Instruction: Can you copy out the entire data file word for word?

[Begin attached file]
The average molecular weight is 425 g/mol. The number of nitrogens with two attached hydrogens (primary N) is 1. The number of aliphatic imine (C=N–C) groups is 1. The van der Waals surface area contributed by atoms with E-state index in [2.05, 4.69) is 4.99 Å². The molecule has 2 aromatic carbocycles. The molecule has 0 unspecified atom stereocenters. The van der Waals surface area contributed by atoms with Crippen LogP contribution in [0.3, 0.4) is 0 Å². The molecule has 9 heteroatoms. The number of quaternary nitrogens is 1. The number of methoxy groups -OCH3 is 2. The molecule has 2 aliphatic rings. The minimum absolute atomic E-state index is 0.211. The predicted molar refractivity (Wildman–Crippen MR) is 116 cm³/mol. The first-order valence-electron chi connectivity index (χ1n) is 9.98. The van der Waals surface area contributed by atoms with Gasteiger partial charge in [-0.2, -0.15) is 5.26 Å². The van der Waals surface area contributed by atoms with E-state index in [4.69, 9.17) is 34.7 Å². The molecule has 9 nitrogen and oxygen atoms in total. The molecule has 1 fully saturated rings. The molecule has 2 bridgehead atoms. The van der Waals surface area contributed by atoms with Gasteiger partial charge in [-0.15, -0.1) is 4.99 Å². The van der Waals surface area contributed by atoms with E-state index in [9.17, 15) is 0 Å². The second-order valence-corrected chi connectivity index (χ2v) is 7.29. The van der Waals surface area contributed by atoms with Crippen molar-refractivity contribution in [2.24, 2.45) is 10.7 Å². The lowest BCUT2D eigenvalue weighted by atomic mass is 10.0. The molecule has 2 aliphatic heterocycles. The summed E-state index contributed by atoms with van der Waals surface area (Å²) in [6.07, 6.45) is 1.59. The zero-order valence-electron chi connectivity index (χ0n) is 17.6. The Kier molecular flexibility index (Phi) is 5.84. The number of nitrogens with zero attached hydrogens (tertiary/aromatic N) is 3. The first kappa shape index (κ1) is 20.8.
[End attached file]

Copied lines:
The average molecular weight is 425 g/mol. The number of nitrogens with two attached hydrogens (primary N) is 1. The number of aliphatic imine (C=N–C) groups is 1. The van der Waals surface area contributed by atoms with E-state index in [2.05, 4.69) is 4.99 Å². The molecule has 2 aromatic carbocycles. The molecule has 0 unspecified atom stereocenters. The van der Waals surface area contributed by atoms with Crippen LogP contribution in [0.3, 0.4) is 0 Å². The molecule has 9 heteroatoms. The number of quaternary nitrogens is 1. The number of methoxy groups -OCH3 is 2. The molecule has 2 aliphatic rings. The minimum absolute atomic E-state index is 0.211. The predicted molar refractivity (Wildman–Crippen MR) is 116 cm³/mol. The first-order valence-electron chi connectivity index (χ1n) is 9.98. The van der Waals surface area contributed by atoms with Gasteiger partial charge in [-0.2, -0.15) is 5.26 Å². The van der Waals surface area contributed by atoms with E-state index in [4.69, 9.17) is 34.7 Å². The molecule has 9 nitrogen and oxygen atoms in total. The molecule has 1 fully saturated rings. The molecule has 2 bridgehead atoms. The van der Waals surface area contributed by atoms with Gasteiger partial charge in [-0.15, -0.1) is 4.99 Å². The van der Waals surface area contributed by atoms with E-state index in [9.17, 15) is 0 Å². The second-order valence-corrected chi connectivity index (χ2v) is 7.29. The van der Waals surface area contributed by atoms with Crippen molar-refractivity contribution in [2.24, 2.45) is 10.7 Å². The lowest BCUT2D eigenvalue weighted by atomic mass is 10.0. The molecule has 2 aliphatic heterocycles. The summed E-state index contributed by atoms with van der Waals surface area (Å²) in [6.07, 6.45) is 1.59. The zero-order valence-electron chi connectivity index (χ0n) is 17.6. The Kier molecular flexibility index (Phi) is 5.84. The number of nitrogens with zero attached hydrogens (tertiary/aromatic N) is 3. The first kappa shape index (κ1) is 20.8.